What can we learn from this? I immediately begin to wonder what keeps them reading these news journals, and it occurs to me that they most likely seek current information and opinion. They are likely to read selectively, and they are likely to know the slant given to a subject by authors whom they have come to know. But what is it about the writing itself that catches and holds their interest? To what are they therefore accustomed? And then, the scary question, how does museum writing compare?

I decide I better have a fresh look at both. After running to the magazine stand for examples of how the competition writes, several things stand out: the art pages (and, too, some of the business and even science articles) seem to be written for people with more inside information and experience than the general news stories. This irritates me actually. I am not so dumb that I cannot understand scientific discoveries, but if they are written in jargon, contain references with which I am unfamiliar, or are full of statements so dense that I get lost, then I lose interest. I may even feel excluded and dense myself. The art pages are easier for me, personally, but if you don’t know what we art world types know, are you left feeling as I do when trying to grasp some aspect of embryonic cells?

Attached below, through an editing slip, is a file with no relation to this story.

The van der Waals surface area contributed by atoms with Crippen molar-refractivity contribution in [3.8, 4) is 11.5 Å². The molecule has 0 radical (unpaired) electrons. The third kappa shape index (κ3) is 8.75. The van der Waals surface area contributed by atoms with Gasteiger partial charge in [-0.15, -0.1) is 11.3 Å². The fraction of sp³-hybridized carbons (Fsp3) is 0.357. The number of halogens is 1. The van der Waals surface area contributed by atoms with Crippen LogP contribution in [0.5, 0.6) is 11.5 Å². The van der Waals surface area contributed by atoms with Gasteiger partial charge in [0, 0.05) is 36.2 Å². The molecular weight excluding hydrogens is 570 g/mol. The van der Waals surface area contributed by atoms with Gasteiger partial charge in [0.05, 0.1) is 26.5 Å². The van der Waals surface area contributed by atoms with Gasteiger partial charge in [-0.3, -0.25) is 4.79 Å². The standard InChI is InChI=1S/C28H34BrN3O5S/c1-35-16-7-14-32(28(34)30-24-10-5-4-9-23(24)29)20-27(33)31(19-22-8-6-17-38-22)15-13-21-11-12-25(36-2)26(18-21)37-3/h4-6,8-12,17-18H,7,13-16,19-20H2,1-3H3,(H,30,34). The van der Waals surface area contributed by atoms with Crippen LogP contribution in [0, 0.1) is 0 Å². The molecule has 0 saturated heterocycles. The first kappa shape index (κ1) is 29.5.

When I turn my attention to the non-specialist areas of journalism, I discover something else. Whether dealing with an international event or some piece of economic news, the stuff they deem important is written to draw me in without the requirement of much prior knowledge. Headlines and sub headlines attract my attention and give me a clue as to the content. I can decide if the subject interests me with minimal commitment. If I decide to read on, catchy openings engage my curiosity. These usually employ human-interest elements as ploys, and these carry me to the point where I find the basic ideas and information. Quotes give life and concrete insights into the subject. Virtually never do such articles use vocabulary that is not in common parlance-they don’t include words like parlance, for example.